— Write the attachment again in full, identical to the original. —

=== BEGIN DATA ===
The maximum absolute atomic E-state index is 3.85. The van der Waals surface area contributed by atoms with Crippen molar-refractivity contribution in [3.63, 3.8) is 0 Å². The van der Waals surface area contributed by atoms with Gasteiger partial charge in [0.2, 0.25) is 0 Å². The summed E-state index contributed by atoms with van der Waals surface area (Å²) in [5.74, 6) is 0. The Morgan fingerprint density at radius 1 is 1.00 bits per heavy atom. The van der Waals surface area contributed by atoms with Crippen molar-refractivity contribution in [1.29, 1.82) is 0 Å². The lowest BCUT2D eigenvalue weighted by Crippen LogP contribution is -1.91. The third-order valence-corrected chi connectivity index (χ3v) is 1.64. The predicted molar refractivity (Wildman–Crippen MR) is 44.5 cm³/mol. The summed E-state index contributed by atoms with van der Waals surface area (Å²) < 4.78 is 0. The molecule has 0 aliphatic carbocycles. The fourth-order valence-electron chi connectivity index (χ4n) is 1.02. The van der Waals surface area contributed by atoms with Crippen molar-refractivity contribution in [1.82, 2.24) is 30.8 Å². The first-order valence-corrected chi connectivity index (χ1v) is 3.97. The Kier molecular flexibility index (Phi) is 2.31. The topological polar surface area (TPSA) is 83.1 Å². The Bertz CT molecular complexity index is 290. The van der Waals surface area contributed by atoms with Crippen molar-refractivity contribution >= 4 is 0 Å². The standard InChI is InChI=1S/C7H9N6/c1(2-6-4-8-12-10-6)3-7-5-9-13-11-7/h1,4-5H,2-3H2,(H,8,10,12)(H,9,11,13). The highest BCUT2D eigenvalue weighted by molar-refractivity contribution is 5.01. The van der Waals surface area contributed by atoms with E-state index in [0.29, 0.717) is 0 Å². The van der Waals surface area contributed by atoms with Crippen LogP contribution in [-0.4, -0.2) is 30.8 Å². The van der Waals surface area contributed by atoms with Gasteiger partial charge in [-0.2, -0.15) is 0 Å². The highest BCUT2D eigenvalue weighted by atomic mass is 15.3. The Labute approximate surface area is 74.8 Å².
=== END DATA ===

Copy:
The maximum absolute atomic E-state index is 3.85. The van der Waals surface area contributed by atoms with Crippen molar-refractivity contribution in [3.63, 3.8) is 0 Å². The van der Waals surface area contributed by atoms with Gasteiger partial charge in [0.2, 0.25) is 0 Å². The summed E-state index contributed by atoms with van der Waals surface area (Å²) in [5.74, 6) is 0. The Morgan fingerprint density at radius 1 is 1.00 bits per heavy atom. The van der Waals surface area contributed by atoms with Crippen molar-refractivity contribution in [1.29, 1.82) is 0 Å². The lowest BCUT2D eigenvalue weighted by Crippen LogP contribution is -1.91. The third-order valence-corrected chi connectivity index (χ3v) is 1.64. The predicted molar refractivity (Wildman–Crippen MR) is 44.5 cm³/mol. The summed E-state index contributed by atoms with van der Waals surface area (Å²) < 4.78 is 0. The molecule has 0 aliphatic carbocycles. The fourth-order valence-electron chi connectivity index (χ4n) is 1.02. The van der Waals surface area contributed by atoms with Crippen molar-refractivity contribution in [1.82, 2.24) is 30.8 Å². The first-order valence-corrected chi connectivity index (χ1v) is 3.97. The Kier molecular flexibility index (Phi) is 2.31. The topological polar surface area (TPSA) is 83.1 Å². The Bertz CT molecular complexity index is 290. The van der Waals surface area contributed by atoms with Crippen molar-refractivity contribution >= 4 is 0 Å². The standard InChI is InChI=1S/C7H9N6/c1(2-6-4-8-12-10-6)3-7-5-9-13-11-7/h1,4-5H,2-3H2,(H,8,10,12)(H,9,11,13). The highest BCUT2D eigenvalue weighted by molar-refractivity contribution is 5.01. The van der Waals surface area contributed by atoms with E-state index in [0.29, 0.717) is 0 Å². The van der Waals surface area contributed by atoms with Crippen LogP contribution in [-0.4, -0.2) is 30.8 Å². The van der Waals surface area contributed by atoms with Gasteiger partial charge in [-0.2, -0.15) is 0 Å². The highest BCUT2D eigenvalue weighted by atomic mass is 15.3. The Labute approximate surface area is 74.8 Å².